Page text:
Anna Winstanley Physiotherapy York

Pelvic Girdle Pain – a better understanding

Pregnant woman with pelvic girdle pain

Pelvic Girdle pain is the umbrella term given to pain that is experienced around the pelvis and lower back. In the past you may have heard the terms Symphysis Pubis Dysfunction or Sacroiliac Joint Dysfunction. 

First, let’s bust some common myths…

It’s caused by relaxin

Relaxin is a useful hormone in pregnancy as it allows your cartilaginous tissue to soften which enables the pelvic to widen to accommodate the baby and for the pelvic outlet to open sufficiently for you to birth your baby.

My pelvis is unstable and I need to be really careful or it will go “out”.

Well meaning friends, or misguided professionals may have told you this. However, the pelvis is proven to be an extremely stable structure, even in the presence of hormonal changes. It would take an incredible amount of force to destabilise it, such as a car accident or a fall from height.

The pain will go away once I’ve had my baby / stopped breastfeeding.

Because we know that Relaxin is not the main cause of pelvic girdle pain, we know this is not always true. So if you are struggling, please seek advice early.

I need to rest and avoid movement

The opposite is true – therapeutic exercises and modifying the way you move are both helpful in improving symptoms. 

What we do know about Pelvic Girdle Pain

During pregnancy women’s tissues become more sensitive to sensory input, especially around the pelvis. I would hypothesise that this helps the woman to be more in tune with the movements of her baby.

Women who have had a prior pregnancy and especially one that involved some trauma or pain are likely to already have latent sensitivity. Now, with this new pregnancy sensitivity + latent sensitivity = much greater sensitivity.

What it means in the context of pelvic girdle pain, is that normal sensations of movement, temperature or chemicals within the tissues that might normally go under the radar may now cause pain or discomfort.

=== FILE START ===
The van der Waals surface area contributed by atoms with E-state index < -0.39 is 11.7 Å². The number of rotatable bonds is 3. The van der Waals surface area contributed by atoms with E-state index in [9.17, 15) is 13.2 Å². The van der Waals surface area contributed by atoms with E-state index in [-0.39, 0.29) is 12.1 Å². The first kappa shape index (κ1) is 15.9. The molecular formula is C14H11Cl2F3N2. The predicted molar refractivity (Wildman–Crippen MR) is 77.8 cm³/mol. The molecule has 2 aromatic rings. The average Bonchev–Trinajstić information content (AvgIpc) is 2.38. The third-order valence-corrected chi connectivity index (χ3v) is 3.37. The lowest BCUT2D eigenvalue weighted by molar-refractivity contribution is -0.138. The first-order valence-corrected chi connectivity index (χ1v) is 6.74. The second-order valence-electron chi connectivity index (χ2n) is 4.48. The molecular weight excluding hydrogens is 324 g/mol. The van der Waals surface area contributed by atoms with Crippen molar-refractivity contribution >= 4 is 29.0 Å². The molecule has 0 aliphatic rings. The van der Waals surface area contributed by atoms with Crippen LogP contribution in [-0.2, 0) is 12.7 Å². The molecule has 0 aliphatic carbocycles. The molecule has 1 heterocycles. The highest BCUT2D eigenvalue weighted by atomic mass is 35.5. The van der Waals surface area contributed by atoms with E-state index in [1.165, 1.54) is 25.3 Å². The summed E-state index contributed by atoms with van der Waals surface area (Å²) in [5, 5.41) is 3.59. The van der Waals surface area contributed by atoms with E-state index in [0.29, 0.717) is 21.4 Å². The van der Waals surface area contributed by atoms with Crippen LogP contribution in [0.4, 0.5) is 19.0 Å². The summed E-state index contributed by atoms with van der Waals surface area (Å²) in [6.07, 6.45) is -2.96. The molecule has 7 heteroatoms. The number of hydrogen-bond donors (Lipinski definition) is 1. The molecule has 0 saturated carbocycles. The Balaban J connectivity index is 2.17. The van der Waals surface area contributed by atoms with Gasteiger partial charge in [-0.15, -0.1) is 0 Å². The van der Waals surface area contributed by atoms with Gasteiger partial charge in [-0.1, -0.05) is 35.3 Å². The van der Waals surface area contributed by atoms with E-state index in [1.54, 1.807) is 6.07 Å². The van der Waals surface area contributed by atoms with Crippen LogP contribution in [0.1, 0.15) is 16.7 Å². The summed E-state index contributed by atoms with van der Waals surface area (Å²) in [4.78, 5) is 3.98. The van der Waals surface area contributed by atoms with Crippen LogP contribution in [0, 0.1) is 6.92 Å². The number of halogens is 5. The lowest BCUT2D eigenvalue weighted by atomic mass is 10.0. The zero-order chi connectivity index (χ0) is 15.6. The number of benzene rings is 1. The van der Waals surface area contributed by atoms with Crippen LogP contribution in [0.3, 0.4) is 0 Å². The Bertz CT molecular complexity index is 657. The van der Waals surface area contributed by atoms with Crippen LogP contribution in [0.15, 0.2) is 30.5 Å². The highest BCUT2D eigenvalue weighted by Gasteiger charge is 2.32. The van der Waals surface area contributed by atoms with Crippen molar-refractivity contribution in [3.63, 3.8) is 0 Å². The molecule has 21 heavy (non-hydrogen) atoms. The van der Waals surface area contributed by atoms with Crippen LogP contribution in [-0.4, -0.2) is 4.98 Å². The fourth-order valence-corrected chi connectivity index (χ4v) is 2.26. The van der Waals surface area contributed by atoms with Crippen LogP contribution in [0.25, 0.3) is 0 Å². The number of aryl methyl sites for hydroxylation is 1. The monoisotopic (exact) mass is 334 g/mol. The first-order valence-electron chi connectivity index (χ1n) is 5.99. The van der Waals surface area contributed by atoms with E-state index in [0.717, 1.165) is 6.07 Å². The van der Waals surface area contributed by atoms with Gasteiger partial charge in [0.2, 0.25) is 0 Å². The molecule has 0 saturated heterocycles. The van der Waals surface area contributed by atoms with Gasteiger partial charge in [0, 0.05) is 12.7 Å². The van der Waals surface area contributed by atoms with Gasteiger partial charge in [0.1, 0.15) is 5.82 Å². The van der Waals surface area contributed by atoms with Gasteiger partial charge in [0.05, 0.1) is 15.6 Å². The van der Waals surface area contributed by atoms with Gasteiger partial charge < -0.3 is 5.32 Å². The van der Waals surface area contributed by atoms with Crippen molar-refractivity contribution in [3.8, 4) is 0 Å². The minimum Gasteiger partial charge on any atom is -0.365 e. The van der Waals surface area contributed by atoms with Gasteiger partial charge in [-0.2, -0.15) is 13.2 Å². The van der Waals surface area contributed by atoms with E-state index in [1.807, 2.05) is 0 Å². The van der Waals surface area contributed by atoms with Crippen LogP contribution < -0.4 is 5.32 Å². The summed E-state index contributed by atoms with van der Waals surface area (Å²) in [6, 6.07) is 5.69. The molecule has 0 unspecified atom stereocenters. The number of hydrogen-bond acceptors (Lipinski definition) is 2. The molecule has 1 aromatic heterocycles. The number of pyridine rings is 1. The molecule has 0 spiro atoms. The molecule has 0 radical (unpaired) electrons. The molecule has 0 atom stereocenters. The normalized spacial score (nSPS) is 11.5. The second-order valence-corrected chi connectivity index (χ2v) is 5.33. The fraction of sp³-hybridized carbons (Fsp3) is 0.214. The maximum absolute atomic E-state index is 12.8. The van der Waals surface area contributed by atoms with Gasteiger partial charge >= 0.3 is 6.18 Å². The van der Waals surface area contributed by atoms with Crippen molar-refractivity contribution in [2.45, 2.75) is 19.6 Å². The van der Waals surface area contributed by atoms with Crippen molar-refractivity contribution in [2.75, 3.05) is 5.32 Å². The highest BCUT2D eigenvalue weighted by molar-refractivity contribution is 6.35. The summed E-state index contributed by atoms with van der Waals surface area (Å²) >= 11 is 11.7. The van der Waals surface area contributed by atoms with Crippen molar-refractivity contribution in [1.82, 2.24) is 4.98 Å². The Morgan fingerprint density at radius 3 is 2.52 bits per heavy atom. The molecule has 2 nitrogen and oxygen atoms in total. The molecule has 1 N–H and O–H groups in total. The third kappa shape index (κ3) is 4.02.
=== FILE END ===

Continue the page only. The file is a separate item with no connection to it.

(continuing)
Movements and activities which usually cause pain for women with PGP

  • Walking up stairs
  • Turning over in bed or getting in or out of bed
  • Getting dressed
  • Walking
  • Standing on one leg
  • Standing up from a chair

This list isn’t exhaustive and once there is tissue sensitivity, other movements may cause pain too. It can make life quite miserable when you are trying to maintain an active pregnancy or care for toddlers at the same time! 

Physiotherapy for Pelvic Girdle Pain

I can assess your movements and rule out or identify any mechanical issues that may be contributing to your pain. If this is the case, treatment may include manual therapy and exercises, as well as ergonomic advice to help calm things down and make day to day activities easier. I can help you decide if some kind of support might also be helpful in the short term. 

As part of your assessment, I will also ask you about things in your day to day life which might be contributing to the pain and sensitivity that aren’t necessarily to do with how you move your body. Things like stress or sleep. This might be different to what you expect from a physio, but evidence is clear that helping women to identify non-movement factors can play a large role in reducing pain.

In Summary

The cause of Pelvic Girdle Pain is multifactorial.

It is treatable – the earlier the better.

You might need to adapt your thoughts and behaviours to achieve the best outcome.

Get help now

You can book in for an assessment straightaway or arrange a FREE 15 minute video call to establish your needs.

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Anna Winstanley

Hi I’m Anna, a Women's Health Physiotherapist and Pilates Instructor in York with a nerdy passion for all things women’s health and wellbeing. I’ve worked with countless women over the years, helping them to feel strong, overcome pain and improve their quality of life so they can be marvellous mums, excellent employees and super selves.

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